Health officials define obesity as having too much body fat. In Mexico, the U.S. and elsewhere, obesity is determined through BMI, a measure of body fat based on height and weight.
Mexico's childhood obesity spans social classes, though the poor are less informed and equipped to deal with the epidemic.
Starting this year, pre-kindergarten and elementary schools completely banned the sale of soft drinks and junk food and replaced previous breakfast programs with dishes rich in vegetables, such as squash blossoms and carrots. Middle schools are only selling sugar-free drinks, low-calorie snacks and small bags of chips that appear in new food guidelines approved by the departments of health and education.
During recess at the Republica Italiana elementary school, children run out of classrooms and form three lines, each one of which leads to a different food option.
Their choices include a turkey hot dog on a wheat bun with tomatoes and no mayonnaise; "nopales," or edible cactus paddles, with sliced peppers on a corn tortilla; sunflower seeds or a scoop of unsweetened lemon sorbet; and slices of cucumbers and carrots.
Principal Yamile Bobadilla says there's nothing she can do about vendors who still gather outside of the school gates to sell sodas, greasy pizzas and chips.
Some of the children, and even some parents, have complained about the junk food ban, she said, adding, "They see me as the witch."
The country's healthy-weight campaign has other challenges: Officials acknowledge there aren't enough dietitians in the public schools to help all of the children in need. They also note a prevailing cultural notion that a chubby baby is a healthy baby.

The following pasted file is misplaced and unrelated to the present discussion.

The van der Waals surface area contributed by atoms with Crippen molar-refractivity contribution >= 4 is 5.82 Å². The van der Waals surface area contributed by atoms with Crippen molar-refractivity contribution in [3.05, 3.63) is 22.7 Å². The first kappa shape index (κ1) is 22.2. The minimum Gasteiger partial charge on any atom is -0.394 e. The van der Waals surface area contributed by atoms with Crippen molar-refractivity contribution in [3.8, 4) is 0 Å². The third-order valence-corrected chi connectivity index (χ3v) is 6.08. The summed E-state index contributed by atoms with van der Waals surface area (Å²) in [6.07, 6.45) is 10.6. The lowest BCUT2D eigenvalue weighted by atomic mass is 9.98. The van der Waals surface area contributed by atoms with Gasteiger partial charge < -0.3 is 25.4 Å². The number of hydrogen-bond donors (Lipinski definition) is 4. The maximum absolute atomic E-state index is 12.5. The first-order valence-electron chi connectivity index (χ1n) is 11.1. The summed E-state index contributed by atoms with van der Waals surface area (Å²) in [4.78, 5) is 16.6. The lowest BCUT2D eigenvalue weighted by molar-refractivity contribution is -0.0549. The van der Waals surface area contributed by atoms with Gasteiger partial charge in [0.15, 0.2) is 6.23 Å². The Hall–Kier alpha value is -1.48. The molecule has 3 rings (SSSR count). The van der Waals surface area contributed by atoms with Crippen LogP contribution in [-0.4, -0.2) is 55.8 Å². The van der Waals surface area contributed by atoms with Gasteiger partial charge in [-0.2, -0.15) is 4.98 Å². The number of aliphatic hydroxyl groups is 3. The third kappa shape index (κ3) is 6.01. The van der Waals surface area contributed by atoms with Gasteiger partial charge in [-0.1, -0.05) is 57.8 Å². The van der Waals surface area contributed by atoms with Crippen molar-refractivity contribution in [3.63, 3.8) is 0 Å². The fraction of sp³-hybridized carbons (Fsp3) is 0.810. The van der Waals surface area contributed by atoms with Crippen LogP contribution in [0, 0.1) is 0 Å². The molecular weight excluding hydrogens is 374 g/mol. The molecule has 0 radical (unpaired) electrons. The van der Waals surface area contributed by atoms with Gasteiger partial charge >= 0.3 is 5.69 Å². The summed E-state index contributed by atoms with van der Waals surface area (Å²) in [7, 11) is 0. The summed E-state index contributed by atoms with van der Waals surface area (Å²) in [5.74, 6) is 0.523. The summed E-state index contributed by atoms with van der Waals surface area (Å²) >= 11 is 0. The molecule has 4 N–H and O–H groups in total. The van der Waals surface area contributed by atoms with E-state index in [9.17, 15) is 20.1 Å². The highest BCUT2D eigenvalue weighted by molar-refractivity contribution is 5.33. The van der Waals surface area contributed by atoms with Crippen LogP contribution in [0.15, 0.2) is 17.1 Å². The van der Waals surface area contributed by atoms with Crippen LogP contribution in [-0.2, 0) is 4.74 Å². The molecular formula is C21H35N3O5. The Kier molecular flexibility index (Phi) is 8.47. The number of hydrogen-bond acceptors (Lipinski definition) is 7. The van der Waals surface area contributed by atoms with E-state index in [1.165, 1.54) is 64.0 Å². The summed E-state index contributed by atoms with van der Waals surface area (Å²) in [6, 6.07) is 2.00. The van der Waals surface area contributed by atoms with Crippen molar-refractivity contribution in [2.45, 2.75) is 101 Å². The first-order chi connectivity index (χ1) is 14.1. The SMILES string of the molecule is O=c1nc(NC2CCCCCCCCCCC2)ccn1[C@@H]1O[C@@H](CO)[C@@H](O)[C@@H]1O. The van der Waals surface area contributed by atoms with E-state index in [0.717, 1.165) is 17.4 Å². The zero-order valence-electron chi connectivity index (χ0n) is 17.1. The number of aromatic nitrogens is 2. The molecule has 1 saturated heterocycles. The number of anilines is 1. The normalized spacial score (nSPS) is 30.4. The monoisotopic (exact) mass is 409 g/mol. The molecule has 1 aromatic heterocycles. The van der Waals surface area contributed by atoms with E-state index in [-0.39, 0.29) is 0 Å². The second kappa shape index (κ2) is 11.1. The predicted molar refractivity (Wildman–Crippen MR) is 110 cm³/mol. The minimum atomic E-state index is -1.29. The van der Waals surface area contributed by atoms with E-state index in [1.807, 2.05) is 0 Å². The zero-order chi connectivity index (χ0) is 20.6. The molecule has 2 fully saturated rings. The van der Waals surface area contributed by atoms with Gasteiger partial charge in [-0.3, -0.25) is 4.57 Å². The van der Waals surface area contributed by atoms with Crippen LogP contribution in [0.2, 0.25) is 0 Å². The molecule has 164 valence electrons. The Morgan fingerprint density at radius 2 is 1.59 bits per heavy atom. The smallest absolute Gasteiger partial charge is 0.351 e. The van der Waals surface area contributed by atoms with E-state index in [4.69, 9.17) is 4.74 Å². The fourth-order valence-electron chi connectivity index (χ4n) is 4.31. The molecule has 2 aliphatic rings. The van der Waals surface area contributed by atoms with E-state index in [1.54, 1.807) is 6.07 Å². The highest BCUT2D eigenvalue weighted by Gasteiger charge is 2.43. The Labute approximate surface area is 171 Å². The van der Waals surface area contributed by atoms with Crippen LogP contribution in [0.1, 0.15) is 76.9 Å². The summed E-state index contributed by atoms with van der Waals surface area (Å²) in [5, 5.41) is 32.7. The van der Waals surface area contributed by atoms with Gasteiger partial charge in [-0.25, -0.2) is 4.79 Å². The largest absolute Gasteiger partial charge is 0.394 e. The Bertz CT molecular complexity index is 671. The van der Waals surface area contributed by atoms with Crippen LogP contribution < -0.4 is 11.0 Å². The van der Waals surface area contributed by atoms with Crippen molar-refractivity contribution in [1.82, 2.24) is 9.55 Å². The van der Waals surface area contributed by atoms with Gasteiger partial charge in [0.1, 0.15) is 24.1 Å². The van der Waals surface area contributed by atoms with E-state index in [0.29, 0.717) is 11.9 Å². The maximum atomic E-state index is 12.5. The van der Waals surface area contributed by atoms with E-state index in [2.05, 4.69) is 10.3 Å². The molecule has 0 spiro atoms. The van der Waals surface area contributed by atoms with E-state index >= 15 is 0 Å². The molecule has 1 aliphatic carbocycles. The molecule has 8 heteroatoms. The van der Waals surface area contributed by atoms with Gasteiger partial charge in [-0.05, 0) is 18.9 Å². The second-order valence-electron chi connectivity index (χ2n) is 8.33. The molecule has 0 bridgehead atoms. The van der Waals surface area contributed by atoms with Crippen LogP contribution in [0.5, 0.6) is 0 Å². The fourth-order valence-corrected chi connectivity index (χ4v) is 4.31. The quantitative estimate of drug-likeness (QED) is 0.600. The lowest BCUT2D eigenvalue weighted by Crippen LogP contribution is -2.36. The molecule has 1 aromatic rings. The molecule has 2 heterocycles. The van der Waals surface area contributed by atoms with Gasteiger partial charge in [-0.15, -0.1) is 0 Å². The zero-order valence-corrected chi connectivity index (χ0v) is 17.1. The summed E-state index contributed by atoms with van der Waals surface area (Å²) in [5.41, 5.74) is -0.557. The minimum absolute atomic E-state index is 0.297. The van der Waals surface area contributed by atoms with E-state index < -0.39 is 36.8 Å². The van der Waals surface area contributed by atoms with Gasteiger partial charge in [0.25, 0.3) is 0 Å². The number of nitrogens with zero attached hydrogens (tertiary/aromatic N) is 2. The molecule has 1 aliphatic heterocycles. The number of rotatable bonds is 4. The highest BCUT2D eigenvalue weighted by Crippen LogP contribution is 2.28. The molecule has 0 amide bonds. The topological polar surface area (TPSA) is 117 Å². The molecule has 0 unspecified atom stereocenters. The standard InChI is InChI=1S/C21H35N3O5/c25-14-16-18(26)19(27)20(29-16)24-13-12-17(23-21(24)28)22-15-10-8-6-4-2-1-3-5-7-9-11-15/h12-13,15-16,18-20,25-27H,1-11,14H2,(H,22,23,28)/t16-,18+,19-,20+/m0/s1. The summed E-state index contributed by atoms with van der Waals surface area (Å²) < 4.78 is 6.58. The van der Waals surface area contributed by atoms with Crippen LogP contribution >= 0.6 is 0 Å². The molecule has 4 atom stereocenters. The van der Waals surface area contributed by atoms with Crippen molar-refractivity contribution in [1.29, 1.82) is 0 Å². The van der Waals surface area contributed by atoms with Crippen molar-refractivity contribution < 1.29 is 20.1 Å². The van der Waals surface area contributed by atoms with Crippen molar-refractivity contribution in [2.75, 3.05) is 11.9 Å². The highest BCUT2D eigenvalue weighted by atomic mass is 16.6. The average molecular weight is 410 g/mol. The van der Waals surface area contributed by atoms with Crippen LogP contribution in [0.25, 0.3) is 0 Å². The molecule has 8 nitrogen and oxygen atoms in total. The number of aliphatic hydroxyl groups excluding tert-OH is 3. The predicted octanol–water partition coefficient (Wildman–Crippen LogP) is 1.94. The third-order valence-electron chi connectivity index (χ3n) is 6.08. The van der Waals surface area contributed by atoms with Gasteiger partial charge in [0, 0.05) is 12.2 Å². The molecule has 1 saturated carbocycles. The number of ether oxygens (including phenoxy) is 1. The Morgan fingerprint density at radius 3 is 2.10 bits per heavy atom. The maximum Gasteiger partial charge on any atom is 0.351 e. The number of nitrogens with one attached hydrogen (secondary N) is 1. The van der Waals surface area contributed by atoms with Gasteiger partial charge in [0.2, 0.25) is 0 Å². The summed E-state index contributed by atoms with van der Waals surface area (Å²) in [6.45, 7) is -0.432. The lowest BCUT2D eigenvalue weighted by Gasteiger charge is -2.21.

"Any efforts to improve the school environment are very important to combat the epidemic," said Chessa Lutter, a regional adviser on food and nutrition for the Pan American Health Organization.
Starting in the 2010-2011 school year, education officials began increasing the number of physical education hours from one to three per week based on their conclusion that some children are obese because they don't exercise. On a recent morning at Republica Italiana, several groups of kids were sent out to the school yard to run, play softball or twirl hula-hoops.
Bobadilla said some children still faint and suffer from extreme fatigue because of their weight problems.
Guillermo Ayala, who leads the food guidelines' task force at the Education Department, also heads an effort to have every child in Mexico City weighed and measured by a team of physical education coaches and nurses. Schools with a high number of children who have gained or not lost weight will face administrative sanctions, he said.
Outside the classroom, government-sponsored TV spots show kids struggling under heavy sacks of grain, symbols of the extra pounds (kilos) many are carrying around with them. The ads invite parents to enroll their children in a government-run program of diet and exercise. About 5.3 million children participate every year, but officials don't keep track of how many of them are overweight.
Anghella's grandmother Sucilla took her to a public hospital in May at the suggestion of the girl's day care providers, who said something would have to be done about the child's diet and exercise before she started school in August.
A nurse at the hospital suggested that Anghella start taking regular walks, drinking a lot of water and eating more whole grains, vegetables and fruits.
She goes often to visit the nurse, who weighs her regularly.
At home, when her small hand tries to reach for a sweet roll on the table, Sucilla slaps it and says, "You know why, my little girl."
Anghella said she doesn't like it when adults say she's fat.
"No, sweetheart. You are cuddly," Sucilla tells her. But she then adds, "I worry because I don't want my little girl to be an obese girl."